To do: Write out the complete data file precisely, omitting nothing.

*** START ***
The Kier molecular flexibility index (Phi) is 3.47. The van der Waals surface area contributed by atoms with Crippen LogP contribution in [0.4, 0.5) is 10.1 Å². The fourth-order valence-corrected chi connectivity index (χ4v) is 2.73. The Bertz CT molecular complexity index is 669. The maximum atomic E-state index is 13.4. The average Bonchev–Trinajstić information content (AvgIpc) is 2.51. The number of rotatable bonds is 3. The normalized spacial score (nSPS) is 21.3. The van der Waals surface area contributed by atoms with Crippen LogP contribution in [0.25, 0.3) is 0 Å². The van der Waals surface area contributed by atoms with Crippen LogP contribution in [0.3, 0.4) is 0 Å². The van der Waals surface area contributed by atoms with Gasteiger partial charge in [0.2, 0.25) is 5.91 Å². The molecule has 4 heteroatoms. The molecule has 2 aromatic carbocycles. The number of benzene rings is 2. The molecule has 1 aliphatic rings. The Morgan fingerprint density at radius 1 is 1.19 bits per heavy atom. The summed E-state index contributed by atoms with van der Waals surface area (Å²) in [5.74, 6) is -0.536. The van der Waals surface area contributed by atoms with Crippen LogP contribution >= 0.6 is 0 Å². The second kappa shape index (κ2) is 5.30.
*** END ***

The Kier molecular flexibility index (Phi) is 3.47. The van der Waals surface area contributed by atoms with Crippen LogP contribution in [0.4, 0.5) is 10.1 Å². The fourth-order valence-corrected chi connectivity index (χ4v) is 2.73. The Bertz CT molecular complexity index is 669. The maximum atomic E-state index is 13.4. The average Bonchev–Trinajstić information content (AvgIpc) is 2.51. The number of rotatable bonds is 3. The normalized spacial score (nSPS) is 21.3. The van der Waals surface area contributed by atoms with Crippen LogP contribution in [0.25, 0.3) is 0 Å². The van der Waals surface area contributed by atoms with Crippen LogP contribution in [0.3, 0.4) is 0 Å². The van der Waals surface area contributed by atoms with Gasteiger partial charge in [0.2, 0.25) is 5.91 Å². The molecule has 4 heteroatoms. The molecule has 2 aromatic carbocycles. The number of benzene rings is 2. The molecule has 1 aliphatic rings. The Morgan fingerprint density at radius 1 is 1.19 bits per heavy atom. The summed E-state index contributed by atoms with van der Waals surface area (Å²) in [5.74, 6) is -0.536. The van der Waals surface area contributed by atoms with Crippen LogP contribution >= 0.6 is 0 Å². The second kappa shape index (κ2) is 5.30.